Diseases You Can Get From Your Pets


It’s no secret that Americans love their pets, spending nearly $800 per household annually on pet-related expenses. But, unfortunately, our love doesn’t always protect us from getting sick from them. Here are some of the diseases you can get from your pet and what you should know about them.

Can People Get Sick From Dogs?

As much as it might pain you to think about it, your furry friend can make you sick if you’re not careful. You can get sick from your pet dog or other animals. This type of illness is called a zoonotic disease, which means it’s an infectious disease that can be passed between animals and humans. 

It’s important to remember that even if your pet looks healthy, it may still carry germs that could make you ill. Let’s examine how these diseases can be transmitted to humans so you can protect yourself against contracting any of them.

How Can People Get Diseases From Animals?

There are a number of ways you can contract diseases from your pets, some of which include:

  • Direct contact with an animal. Petting, cuddling, or even touching a pet can transmit diseases – especially if you have any cuts or open wounds. 
  • Contaminated surfaces. People can become infected with a disease if they come into contact with contaminated food, treats, water bowls, or surfaces. This could be from touching an item that has been in contact with an animal carrying a virus.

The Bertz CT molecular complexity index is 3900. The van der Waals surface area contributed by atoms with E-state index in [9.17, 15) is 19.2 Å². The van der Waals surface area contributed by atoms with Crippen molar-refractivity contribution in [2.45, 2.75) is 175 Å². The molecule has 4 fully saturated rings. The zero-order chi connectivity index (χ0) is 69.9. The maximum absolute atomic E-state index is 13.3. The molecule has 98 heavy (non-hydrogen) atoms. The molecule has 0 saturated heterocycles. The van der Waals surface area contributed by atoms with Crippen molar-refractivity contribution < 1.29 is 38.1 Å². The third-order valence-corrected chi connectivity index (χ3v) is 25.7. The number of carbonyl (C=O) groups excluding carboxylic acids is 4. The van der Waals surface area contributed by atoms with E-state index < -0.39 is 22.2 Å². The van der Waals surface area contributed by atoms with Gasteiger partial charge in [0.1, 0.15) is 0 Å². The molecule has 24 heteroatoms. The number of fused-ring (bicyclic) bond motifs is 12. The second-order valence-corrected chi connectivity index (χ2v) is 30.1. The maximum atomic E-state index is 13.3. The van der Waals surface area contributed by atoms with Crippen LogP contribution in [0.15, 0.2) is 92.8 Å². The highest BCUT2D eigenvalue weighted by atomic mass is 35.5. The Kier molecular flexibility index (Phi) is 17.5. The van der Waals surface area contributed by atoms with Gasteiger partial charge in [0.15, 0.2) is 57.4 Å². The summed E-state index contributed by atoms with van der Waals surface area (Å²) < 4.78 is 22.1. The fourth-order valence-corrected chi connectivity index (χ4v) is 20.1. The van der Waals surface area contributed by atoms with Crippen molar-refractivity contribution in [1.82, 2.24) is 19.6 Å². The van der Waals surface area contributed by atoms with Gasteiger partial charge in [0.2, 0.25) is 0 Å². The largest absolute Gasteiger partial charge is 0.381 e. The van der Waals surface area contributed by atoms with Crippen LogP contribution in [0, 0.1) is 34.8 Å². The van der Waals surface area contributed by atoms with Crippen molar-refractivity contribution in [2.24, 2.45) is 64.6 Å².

• Bites and scratches. If you’re scratched or bitten by a pet, it can cause infections that may harm humans. 
  • Airborne transmission. Some illnesses are transmitted through the air when an infected animal sneezes, coughs or breathes. 
  • Droppings. Sometimes bacteria can live in animal droppings and be passed on to humans if we come into contact with it, particularly if we touch our eyes or mouth afterward. 
  • Insect bites. Ticks and fleas can carry certain diseases that they may pass on to animals and later to people when they bite us.

Now that we understand the many pathways diseases may take, from infecting our pets to infecting us, let’s look at the various diseases and infections we are at risk of getting.

What Diseases Can You Get From Your Pet?

As the saying goes, knowledge is power. The best way to prevent contracting any of these diseases is to be aware of the symptoms of each. 

Here’s a list of all the diseases you could possibly get from your family pet.


One of the most common is called brucellosis, a flu-like illness that is caused by a bacteria found in some animals’ reproductive systems. It’s usually passed on through contact with infected fluids or organs, but it can also be airborne if your pet sneezes or coughs near you.  

The symptoms of brucellosis are wide-ranging and include: 

  • Feeling tired all the time 
  • Loss of appetite 
  • Fever and chills 
  • Joint pain and stiffness 
  • Abdominal pain and diarrhea 
  • Sweating 
  • Headaches
  • Weight loss
  • Lethargy